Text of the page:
This feast tells us that Joachim and Anna, the parents of the Theotokos, were elderly and childless. They prayed for a child and promised that when a child was born they would dedicate it to God. So when Mary was born they brought her to the temple to live a life dedicated to God. Her family and friends accompanied her to the temple carrying candles and singing. As they led her to the temple they sang verses from psalm 45:
Hear, O daughter, consider, and incline your ear; forget your people and your father’s house; [11] and the king will desire your beauty. Since he is your lord, bow to him; [12] the people of Tyre will sue your favor with gifts, the richest of the people [13] with all kinds of wealth. The princess is decked in her chamber with gold-woven robes; [14] in many-colored robes she is led to the king, with her virgin companions, her escort, in her train. [15] With joy and gladness they are led along as they enter the palace of the king. [16] Instead of your fathers shall be your sons; you will make them princes in all the earth. [17] I will cause your name to be celebrated in all generations; therefore the peoples will praise you for ever and ever.
The Orthodox Church considers this psalm as prophecy of Mary the Theotokos. The tradition tells us that when the Theotokos got to the temple, the high priest led her nto the Holy of Holies, where the High Priest himself could only enter once a year.
The historian Josephus, tells us that there were living quarters for women near the temple and tradition tells us that Mary lived in a community of virgins. She read and listened to Holy Scripture, occupied herself with handicrafts and prayed. She led a life dedicated to God from her earliest years.
Again, all of this comes from extra-biblical tradition. However, the theological point is quite clear, that Mary the Theotokos is now the living temple. The temple had always been considered the place of God’s presence on earth and now Mary has become the dwelling place of God. Now all the Old Testament prophecies which talk about the “dwelling of God is with man” are fulfilled and that the human person is the dwelling place of God.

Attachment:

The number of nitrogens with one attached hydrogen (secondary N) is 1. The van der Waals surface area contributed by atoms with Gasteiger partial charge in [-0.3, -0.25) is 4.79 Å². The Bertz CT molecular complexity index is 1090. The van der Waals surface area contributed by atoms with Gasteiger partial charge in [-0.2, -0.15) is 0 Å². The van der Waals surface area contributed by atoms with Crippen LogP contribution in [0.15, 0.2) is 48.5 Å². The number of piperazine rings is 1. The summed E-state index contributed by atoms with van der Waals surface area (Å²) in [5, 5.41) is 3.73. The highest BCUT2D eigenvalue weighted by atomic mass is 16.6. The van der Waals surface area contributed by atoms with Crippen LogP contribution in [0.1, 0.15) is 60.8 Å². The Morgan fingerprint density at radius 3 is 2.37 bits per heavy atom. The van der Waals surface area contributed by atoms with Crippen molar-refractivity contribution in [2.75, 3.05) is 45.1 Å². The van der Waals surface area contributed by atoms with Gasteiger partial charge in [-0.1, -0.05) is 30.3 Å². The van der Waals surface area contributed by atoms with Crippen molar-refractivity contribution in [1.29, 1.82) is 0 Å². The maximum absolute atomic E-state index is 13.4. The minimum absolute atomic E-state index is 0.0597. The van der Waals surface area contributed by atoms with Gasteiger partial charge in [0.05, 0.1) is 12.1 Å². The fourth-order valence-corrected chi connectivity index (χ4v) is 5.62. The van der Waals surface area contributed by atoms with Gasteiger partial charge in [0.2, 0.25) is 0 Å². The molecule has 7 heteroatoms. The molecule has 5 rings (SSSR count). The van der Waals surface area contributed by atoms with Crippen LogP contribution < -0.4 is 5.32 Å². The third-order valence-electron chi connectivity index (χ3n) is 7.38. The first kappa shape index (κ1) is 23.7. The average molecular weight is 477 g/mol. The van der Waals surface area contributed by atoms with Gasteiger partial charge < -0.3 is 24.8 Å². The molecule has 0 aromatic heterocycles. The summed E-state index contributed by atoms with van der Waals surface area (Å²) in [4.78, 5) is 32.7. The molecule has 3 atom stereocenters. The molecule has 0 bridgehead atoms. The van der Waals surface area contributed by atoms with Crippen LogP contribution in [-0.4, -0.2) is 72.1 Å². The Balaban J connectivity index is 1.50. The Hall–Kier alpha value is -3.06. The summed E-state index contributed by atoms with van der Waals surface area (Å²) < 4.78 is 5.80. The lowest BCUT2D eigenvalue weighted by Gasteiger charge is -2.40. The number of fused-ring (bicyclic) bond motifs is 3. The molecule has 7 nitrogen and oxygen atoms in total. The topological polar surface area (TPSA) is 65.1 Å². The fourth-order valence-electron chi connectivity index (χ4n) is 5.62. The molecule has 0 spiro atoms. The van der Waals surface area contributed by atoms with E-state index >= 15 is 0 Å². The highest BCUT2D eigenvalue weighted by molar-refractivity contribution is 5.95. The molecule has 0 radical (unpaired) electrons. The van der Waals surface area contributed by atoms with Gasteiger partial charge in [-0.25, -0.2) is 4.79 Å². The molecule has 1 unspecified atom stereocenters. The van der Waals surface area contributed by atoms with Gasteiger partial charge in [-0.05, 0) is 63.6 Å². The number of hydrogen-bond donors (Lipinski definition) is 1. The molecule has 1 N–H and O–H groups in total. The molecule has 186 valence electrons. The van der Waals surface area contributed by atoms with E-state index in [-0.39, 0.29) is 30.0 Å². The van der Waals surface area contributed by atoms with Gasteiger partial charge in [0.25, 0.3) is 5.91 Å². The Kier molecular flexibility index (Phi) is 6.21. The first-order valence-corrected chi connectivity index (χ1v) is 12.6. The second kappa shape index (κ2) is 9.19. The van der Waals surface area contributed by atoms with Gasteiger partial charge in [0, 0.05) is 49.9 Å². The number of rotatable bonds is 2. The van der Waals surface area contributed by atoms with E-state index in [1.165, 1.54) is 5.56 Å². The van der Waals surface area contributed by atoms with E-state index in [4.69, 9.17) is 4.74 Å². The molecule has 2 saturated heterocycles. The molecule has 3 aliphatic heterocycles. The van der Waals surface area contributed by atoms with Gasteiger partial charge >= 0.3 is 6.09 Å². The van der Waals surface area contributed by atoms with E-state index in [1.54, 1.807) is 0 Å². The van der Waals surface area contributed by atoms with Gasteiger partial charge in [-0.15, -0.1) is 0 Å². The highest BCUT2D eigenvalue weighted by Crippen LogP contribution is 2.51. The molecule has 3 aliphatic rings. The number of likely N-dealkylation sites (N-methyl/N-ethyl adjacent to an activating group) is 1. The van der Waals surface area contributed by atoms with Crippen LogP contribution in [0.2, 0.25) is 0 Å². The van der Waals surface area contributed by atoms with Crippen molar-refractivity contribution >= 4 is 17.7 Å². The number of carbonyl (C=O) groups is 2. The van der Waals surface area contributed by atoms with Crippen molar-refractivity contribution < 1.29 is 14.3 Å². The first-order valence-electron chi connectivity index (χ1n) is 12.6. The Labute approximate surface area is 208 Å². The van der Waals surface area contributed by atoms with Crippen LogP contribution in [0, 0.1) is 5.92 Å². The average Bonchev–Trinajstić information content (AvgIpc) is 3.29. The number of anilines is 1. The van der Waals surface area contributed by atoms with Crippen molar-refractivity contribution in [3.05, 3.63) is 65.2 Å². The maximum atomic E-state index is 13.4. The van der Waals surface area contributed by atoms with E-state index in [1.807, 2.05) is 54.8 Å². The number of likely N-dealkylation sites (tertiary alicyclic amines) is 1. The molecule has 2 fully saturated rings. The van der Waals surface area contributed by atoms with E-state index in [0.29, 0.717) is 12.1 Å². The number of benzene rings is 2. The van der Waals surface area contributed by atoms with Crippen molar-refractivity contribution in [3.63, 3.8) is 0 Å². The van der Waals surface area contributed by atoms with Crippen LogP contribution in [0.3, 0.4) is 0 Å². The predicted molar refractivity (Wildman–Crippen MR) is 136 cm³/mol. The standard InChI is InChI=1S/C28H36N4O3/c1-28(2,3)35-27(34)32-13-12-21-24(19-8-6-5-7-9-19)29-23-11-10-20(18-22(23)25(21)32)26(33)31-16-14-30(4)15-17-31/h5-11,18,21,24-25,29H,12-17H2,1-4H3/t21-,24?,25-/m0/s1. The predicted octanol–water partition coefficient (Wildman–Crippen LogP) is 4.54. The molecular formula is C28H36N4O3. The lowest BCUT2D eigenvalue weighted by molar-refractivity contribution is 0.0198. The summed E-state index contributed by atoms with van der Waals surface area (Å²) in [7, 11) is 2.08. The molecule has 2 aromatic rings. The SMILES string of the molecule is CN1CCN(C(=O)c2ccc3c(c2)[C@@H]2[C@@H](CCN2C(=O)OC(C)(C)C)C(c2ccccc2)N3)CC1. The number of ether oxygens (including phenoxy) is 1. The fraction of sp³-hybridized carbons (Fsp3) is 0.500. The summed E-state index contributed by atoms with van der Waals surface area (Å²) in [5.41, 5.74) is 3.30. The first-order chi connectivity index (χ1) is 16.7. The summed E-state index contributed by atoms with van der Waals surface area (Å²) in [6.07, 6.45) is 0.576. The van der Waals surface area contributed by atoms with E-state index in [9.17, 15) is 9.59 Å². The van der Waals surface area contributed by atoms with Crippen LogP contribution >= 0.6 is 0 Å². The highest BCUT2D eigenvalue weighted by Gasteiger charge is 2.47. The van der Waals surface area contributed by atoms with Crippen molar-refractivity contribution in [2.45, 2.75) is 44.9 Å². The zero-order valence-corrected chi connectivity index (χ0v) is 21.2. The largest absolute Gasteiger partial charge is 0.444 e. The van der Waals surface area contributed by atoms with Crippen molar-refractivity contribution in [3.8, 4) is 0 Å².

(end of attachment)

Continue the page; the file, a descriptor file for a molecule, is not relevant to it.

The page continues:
At the vigil of the feast, three sections of the Old Testament are read. All of these readings end with the same verse, “for the glory of the Lord filled the house of the Lord God almighty” (Exodus 40:35, I Kings 8:11, Ezekiel 44:4). And the feast tells us something about ourselves also, by virtue of our baptism and our receiving our Lord’s Body and Blood in Holy Communion. As Saint Paul writes “What agreement has the temple of God with idols? For we are the temple of the living God; as God said, “I will live in them and move among them, and I will be their God, and they shall be my people.” (II Cor 6:16). The Old Testament readings are considered to be symbols of the Mother of God. The “glory of the Lord” is present in the Theotokos, it fills her and all those who “hear the word of God and keep it” (Lk 11:27-28). The epistle reading for he Divine Liturgy (Heb 9:1-7) tells us the same thing.
Note – much of our information about the life of the Theotokos is found in a book called the Protoevangelion (or Protoevangelium) of James. This book tells us about the birth of the Mother of God, her childhood and the birth of Jesus. Some may be tempted to dismiss this book and its stories, but actually it is dated rather early, from about 150 AD, and scholars believe that it contains a much earlier Christian tradition which had been passed down orally for several generations. So we cannot ‘prove’ that this book is true, but its use in the theology and liturgy of the Church shows us its importance.

The Entry of the Theotokos into the Temple

Troparion — Tone 4

Today is the prelude of the good will of God, of the preaching of the salvation of mankind. The Virgin appears in the temple of God, in anticipation proclaiming Christ to all. Let us rejoice and sing to her: “Rejoice, O Fulfillment of the Creator’s dispensation.”

Kontakion — Tone 4

The most pure Temple of the Savior; the precious Chamber and Virgin; the sacred Treasure of the glory of God, is presented today to the house of the Lord. She brings with her the grace of the Spirit, therefore, the angels of God praise her: “Truly this woman is the abode of heaven.”

Fr. John

Saint Gregory Palamas (Nov 14th) and Saint Paisius Velichkovsky (Nov 15th)